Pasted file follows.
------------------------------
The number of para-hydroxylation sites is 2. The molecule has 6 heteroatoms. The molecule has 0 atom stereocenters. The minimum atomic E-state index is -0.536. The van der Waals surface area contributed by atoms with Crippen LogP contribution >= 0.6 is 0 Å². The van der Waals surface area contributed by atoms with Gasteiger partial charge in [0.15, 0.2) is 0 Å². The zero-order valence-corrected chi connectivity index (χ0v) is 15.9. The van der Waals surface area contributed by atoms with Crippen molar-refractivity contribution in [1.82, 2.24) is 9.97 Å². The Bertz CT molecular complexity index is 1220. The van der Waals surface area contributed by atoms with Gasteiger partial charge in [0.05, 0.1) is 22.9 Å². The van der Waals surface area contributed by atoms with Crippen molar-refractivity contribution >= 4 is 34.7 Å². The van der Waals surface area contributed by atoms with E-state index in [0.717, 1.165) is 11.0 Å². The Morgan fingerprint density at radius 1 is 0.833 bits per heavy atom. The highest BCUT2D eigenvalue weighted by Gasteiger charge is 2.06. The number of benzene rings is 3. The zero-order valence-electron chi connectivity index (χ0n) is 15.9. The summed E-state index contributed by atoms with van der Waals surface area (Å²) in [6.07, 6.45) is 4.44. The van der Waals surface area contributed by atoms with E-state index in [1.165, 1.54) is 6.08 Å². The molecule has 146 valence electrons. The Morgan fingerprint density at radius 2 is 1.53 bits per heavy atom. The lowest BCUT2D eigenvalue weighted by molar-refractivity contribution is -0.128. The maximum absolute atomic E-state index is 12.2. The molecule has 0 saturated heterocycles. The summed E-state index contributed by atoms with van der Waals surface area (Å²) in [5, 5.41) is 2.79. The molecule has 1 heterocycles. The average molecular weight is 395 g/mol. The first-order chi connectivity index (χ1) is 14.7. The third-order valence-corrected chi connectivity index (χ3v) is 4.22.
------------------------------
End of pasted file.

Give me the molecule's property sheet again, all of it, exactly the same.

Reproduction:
The number of para-hydroxylation sites is 2. The molecule has 6 heteroatoms. The molecule has 0 atom stereocenters. The minimum atomic E-state index is -0.536. The van der Waals surface area contributed by atoms with Crippen LogP contribution >= 0.6 is 0 Å². The van der Waals surface area contributed by atoms with Gasteiger partial charge in [0.15, 0.2) is 0 Å². The zero-order valence-corrected chi connectivity index (χ0v) is 15.9. The van der Waals surface area contributed by atoms with Crippen molar-refractivity contribution in [1.82, 2.24) is 9.97 Å². The Bertz CT molecular complexity index is 1220. The van der Waals surface area contributed by atoms with Gasteiger partial charge in [0.05, 0.1) is 22.9 Å². The van der Waals surface area contributed by atoms with Crippen molar-refractivity contribution >= 4 is 34.7 Å². The van der Waals surface area contributed by atoms with E-state index in [0.717, 1.165) is 11.0 Å². The Morgan fingerprint density at radius 1 is 0.833 bits per heavy atom. The highest BCUT2D eigenvalue weighted by Gasteiger charge is 2.06. The number of benzene rings is 3. The zero-order valence-electron chi connectivity index (χ0n) is 15.9. The summed E-state index contributed by atoms with van der Waals surface area (Å²) in [6.07, 6.45) is 4.44. The van der Waals surface area contributed by atoms with E-state index in [1.165, 1.54) is 6.08 Å². The molecule has 146 valence electrons. The Morgan fingerprint density at radius 2 is 1.53 bits per heavy atom. The lowest BCUT2D eigenvalue weighted by molar-refractivity contribution is -0.128. The maximum absolute atomic E-state index is 12.2. The molecule has 0 saturated heterocycles. The summed E-state index contributed by atoms with van der Waals surface area (Å²) in [5, 5.41) is 2.79. The molecule has 1 heterocycles. The average molecular weight is 395 g/mol. The first-order chi connectivity index (χ1) is 14.7. The third-order valence-corrected chi connectivity index (χ3v) is 4.22.